In 2001, the Indiana Geological Survey issued an open file report (Smith et al. 2001) that presented the results of studies of four AMD treatment wetlands in Indiana, including the Tecumseh AML Site 262. The data generated in this study support the following general statements regarding the effectiveness of AMD treatment wetlands:

In 2001, three Indiana wetlands, including the Tecumseh AML Site 262, were studied to determine their treatment efficiencies for sulfate removal. Sulfate reduction by microorganisms in constructed wetlands can remove sulfate and dissolved metals and can generate alkalinity. Approximately 100 water samples and 50 soil samples were taken during the winter and summer seasons at the three wetlands and analyzed for sulfate/sulfide concentrations, sulfur isotope values, pH, Eh, and conductivity. Resulting data indicate that the Tecumseh wetland shows little change in influent/effluent sulfate and sulfide values, suggesting that treatment of the influent wastewater by sulfate reduction was inactive for both winter and summer sampling seasons (Fledge and Maynard 2001).

4. Costs
The original feasibility study was completed by McGuire & Shook Corporation on 6/27/85 at a total cost of $195,190. The engineering plans and specifications were completed by ATC and Associates, Inc. on 10/22/92 at a total cost of $215,120. The main construction project was completed by Rust Construction Company on 6/25/96 at a total cost of $4,518,325. Since then, several maintenance projects have been completed at a total cost of $39,342.

5. Regulatory Challenges
The main regulatory challenge at this site was meeting the National Pollutant Discharge Elimination System (NPDES) requirements for the discharge of the 40-acre acid impoundment. To comply with NPDES, the entire 40 acres of acid water (75,000,000 gals with a pH as low as 1.8) had to be treated to standards prior to release into the receiving stream. This necessitated the construction and operation of a temporary water treatment plant adjacent to the impoundment. The first phase of this three-phase treatment system consisted of the blending of 1500 dry tons of hydrated lime (sodium hydroxide was unavailable in the required amounts at this time) for the lime slurry reagent. The second phase was the extraction of acid water from the impoundment, mixing of the lime slurry through the venturi jet pump and static mixer, and introduction into the treatment cell for a 24-hour retention period. The final phase was the discharge of treated water into the receiving stream and pumping of the precipitate sludge into drying cells for later cover and burial. Total cost for water treatment at this site was $276,000.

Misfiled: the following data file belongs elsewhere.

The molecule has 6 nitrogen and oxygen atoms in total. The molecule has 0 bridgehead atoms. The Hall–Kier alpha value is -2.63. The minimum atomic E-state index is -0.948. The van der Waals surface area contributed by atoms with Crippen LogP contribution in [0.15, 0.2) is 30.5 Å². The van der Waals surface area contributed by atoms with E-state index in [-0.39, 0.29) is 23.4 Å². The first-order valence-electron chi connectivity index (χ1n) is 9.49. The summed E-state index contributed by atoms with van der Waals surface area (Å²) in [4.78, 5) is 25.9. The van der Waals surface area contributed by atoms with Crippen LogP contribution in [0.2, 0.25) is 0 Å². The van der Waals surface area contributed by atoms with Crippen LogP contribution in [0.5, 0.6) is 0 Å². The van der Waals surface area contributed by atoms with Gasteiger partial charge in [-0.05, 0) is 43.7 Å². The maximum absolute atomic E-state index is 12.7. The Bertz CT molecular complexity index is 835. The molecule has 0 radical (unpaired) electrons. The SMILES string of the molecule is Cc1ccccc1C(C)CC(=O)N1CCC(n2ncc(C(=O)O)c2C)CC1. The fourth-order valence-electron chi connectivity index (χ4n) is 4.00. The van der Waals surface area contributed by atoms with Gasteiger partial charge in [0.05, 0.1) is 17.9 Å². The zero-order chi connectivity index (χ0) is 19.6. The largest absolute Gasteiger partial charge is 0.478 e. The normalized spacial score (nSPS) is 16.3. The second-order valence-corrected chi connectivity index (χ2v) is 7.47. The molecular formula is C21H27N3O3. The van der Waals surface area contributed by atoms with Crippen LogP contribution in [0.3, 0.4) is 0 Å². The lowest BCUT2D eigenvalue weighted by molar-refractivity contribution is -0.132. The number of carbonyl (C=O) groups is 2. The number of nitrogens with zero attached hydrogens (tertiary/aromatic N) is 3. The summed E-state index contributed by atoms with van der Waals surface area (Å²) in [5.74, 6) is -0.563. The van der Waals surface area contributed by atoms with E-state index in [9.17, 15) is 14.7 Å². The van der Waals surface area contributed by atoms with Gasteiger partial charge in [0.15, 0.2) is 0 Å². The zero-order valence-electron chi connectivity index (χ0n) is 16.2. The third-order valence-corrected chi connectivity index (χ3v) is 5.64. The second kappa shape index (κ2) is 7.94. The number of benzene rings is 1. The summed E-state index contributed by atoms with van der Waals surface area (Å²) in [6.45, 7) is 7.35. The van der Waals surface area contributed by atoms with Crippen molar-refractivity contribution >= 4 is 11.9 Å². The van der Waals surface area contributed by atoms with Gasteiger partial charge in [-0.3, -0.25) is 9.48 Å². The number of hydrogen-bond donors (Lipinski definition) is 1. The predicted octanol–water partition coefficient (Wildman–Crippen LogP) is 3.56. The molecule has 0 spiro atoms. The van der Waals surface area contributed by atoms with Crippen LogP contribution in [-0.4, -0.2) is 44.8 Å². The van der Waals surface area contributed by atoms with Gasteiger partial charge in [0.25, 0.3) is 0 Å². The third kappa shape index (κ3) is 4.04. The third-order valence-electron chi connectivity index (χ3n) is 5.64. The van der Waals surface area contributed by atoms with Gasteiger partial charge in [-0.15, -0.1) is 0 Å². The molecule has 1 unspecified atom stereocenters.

6. Stakeholder Challenges
The construction of the 40-acre passive treatment system was probably the greatest challenge faced at this site. At the time, this was the first passive treatment system that the Indiana AML program had built and the largest man-made AMD passive treatment–wetland system in the country. Despite the unique engineering and construction challenges, the project was successfully completed and is still fully functional today.

7. Other Challenges and Lessons Learned
The biggest lesson learned on this project was that of the failed anoxic limestone drain. The ALD failed because of the high calcium concentrations in the local environment, which caused the formation of gypsum and plugging of the system. Since then, we are now able to predict whether or not an ALD will due to gypsum formation simply by testing the local environment to determine calcium concentrations.

8. References
Flege, A. E., and J. B. Maynard. 2001. “Sulfate Reduction in Three Indiana Wetlands Receiving Acid Mine Drainage,” presented at the 35th Annual Meeting, Geological Society of America, North-Central Section, Normal, Ill., April 23–24.

Indiana Department of Natural Resources. n.d. “Tecumseh Abandoned Mine Land Reclamation Project.”

Smith, R. T., J. B. Comer, M. V. Ennis, T. D. Branam, S. M. Butler, and P. M. Renton. 2001. Toxic Metals Removal in Acid Mine Drainage Treatment Wetlands. Open File Report 01-03, Geochemistry Section, Indiana Geological Survey.

Stacy, M. 2005. “The Use of Wildlife Enhancement Techniques by the Indiana AML Program,” presented at the 19th Annual Surface Mined Land Reclamation Technology Transfer Seminar, Indiana Society of Mining and Reclamation, December 5–6.